Fidgeting in interviews can happen for a number of reasons.
One of these reasons is nerves. Too many nerves going in to an interview can lead to excessive fidgeting and an inability to sit still.
Another reason could be something from the other end of the spectrum: boredom. Showing a clear disinterest by tapping your feet or fiddling with a pen is a humongous red flag for employers.
You could end up saying all the right things. Fidgeting could even be a thing of habit for you.
But fidgeting is a symptom of boredom and nerves, qualities which are highly undesirable.
9) They don’t like you
But they’ve just met me! How can they not like me, I’m hench!
Well, it’s impossible for one person to like everyone who has ever existed. This is why “company culture” is so vital.
If you don’t build a noticeable rapport with your interviewer, or you don’t relate to their culture, that could spell trouble.
Some cultures are toxic, some are very relaxed. It is important that they feel you’re a good fit for their environment, and that you would integrate well with the rest of the team.
Don’t try and falsely rectify this. If they’re a relaxed company with a pool table and an Xbox One complete with FIFA 15, but you like to keep your head down, hate Ronnie O’Sullivan with a passion and only play Madden and Viva Piñata, it’s best just to move on to something else anyway.
10) Phone Manner
The final killer has to do with how you deal with calls.
I’m not talking about telephone interviews specifically, but any phone correspondence you have with the people at the company.
You have to sound enthusiastic. For example, there’s a story about a freelance journalist who lost a £2,500 commission because he was exhausted after finishing off a different project and that reflected in the way he was speaking on the phone.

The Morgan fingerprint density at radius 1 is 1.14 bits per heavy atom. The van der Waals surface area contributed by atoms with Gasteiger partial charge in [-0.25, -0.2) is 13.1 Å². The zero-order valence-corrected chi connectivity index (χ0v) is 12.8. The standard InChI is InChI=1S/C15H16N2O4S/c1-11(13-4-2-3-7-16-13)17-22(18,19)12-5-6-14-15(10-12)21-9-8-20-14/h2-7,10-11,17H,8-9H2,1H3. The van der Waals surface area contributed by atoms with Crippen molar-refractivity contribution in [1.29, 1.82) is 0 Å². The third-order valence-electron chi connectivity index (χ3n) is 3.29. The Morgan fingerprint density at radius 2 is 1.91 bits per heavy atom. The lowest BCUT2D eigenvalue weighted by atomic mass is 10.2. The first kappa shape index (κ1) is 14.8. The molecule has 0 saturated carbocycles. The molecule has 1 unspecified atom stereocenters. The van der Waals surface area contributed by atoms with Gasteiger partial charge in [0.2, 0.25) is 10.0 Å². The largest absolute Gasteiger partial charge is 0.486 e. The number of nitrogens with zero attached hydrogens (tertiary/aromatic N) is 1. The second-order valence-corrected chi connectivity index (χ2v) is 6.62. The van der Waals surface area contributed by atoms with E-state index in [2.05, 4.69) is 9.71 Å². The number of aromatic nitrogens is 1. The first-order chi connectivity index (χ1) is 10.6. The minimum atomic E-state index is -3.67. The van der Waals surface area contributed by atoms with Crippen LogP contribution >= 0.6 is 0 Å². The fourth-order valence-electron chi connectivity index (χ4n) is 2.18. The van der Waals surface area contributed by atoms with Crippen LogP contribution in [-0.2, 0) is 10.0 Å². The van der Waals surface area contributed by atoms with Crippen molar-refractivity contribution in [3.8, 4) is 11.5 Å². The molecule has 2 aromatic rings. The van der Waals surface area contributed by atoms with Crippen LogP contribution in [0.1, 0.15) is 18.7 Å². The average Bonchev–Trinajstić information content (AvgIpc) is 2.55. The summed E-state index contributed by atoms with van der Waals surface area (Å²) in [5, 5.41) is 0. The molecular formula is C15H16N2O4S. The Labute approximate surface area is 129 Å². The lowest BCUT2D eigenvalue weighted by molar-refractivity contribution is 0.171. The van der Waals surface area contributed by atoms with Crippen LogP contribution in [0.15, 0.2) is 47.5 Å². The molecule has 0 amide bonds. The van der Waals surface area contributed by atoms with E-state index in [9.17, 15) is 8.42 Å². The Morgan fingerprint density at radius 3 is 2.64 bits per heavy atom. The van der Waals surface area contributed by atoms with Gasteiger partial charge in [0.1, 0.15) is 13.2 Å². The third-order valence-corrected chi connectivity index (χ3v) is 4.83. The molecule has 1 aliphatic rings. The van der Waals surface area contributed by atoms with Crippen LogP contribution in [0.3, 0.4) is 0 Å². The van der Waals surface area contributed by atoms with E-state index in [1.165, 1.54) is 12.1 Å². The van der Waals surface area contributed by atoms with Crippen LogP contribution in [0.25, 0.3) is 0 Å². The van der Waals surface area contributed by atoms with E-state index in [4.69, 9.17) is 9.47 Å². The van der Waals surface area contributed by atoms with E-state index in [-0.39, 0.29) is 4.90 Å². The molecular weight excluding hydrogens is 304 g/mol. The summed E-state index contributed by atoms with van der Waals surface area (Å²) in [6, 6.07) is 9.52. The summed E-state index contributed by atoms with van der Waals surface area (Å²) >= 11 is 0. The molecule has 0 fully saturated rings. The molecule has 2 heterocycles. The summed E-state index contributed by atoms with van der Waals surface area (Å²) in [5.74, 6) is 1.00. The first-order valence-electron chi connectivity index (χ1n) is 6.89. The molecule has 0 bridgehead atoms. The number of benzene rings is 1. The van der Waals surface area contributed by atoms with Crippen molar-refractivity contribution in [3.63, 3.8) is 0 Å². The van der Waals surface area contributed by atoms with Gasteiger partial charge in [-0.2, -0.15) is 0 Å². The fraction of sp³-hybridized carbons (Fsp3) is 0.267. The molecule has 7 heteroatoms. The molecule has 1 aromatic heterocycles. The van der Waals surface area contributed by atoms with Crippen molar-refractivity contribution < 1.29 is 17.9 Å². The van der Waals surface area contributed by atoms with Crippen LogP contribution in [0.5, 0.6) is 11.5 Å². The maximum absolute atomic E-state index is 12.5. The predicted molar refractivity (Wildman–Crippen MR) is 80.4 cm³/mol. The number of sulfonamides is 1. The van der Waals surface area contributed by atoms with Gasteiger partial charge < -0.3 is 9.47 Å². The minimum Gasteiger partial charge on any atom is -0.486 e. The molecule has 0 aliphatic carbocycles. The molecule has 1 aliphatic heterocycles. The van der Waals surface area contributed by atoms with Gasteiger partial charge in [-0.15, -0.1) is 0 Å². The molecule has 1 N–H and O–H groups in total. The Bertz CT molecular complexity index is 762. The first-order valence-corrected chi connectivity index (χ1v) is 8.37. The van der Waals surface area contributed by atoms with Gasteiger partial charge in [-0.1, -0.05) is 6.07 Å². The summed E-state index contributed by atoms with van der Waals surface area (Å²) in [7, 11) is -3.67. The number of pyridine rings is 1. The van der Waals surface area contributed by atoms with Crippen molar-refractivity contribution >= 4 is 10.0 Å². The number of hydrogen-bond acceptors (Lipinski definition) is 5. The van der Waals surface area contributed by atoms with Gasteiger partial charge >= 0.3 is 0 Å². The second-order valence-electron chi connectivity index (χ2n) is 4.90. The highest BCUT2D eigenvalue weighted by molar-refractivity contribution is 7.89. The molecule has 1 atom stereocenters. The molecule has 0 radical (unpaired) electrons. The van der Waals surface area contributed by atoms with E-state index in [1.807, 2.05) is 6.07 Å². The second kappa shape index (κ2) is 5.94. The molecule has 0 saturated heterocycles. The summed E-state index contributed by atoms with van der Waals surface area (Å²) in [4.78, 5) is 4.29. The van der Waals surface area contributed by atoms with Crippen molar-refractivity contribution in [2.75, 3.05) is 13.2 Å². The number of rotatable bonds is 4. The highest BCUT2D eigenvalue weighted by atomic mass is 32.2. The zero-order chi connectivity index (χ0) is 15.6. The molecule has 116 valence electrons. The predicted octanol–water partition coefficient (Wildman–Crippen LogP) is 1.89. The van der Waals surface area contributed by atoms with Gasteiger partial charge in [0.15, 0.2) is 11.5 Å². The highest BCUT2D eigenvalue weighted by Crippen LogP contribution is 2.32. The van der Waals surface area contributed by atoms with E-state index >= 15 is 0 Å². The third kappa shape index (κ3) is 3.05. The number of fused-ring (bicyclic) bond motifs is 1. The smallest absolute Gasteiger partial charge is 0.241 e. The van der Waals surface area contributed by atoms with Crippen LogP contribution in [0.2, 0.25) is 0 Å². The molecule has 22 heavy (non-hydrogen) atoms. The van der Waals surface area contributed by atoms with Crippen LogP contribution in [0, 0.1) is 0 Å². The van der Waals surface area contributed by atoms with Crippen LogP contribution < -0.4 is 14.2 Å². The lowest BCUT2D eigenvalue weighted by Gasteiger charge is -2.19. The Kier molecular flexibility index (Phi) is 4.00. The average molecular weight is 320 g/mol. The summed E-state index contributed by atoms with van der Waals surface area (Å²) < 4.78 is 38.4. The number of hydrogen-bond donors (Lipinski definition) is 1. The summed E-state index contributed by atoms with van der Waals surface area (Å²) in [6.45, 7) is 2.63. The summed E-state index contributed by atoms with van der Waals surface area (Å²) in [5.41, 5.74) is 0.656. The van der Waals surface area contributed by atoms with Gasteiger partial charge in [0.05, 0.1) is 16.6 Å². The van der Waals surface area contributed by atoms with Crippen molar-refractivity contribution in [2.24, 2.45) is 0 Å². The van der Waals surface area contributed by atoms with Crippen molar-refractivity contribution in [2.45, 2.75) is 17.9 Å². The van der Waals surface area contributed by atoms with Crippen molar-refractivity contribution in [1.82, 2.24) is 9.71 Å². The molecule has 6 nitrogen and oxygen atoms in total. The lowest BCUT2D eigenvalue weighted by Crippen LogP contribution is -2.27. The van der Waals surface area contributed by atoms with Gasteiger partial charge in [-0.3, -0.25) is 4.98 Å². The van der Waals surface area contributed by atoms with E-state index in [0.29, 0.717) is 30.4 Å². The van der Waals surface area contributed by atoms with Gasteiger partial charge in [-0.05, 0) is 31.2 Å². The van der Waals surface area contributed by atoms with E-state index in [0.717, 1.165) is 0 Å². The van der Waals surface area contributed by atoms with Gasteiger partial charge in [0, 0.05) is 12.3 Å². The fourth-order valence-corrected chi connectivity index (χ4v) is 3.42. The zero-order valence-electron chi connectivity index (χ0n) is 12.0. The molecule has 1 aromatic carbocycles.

Similarly, you could lose a job offer, or be ruled out at the interview stages, for sounding sleepy or disenchanted.
Missing phonecalls or being impolite and non-conversational has the exact same effect. The person on the other end will turn off.
Overall, we have a mix of misfortune, mistakes and personality issues which could be holding you back. The best way to overcome these is to properly research every role you apply for, making certain that your skills match the specification as well as possible.
You should also look to react and tailor yourself to the situation and the people around you. If your interviewer likes being direct, be direct. If they like to chat and make you feel comfortable, you should be equally accommodating.
The only thing left to do now is to check out our jobs and see if your dream job is within grasp!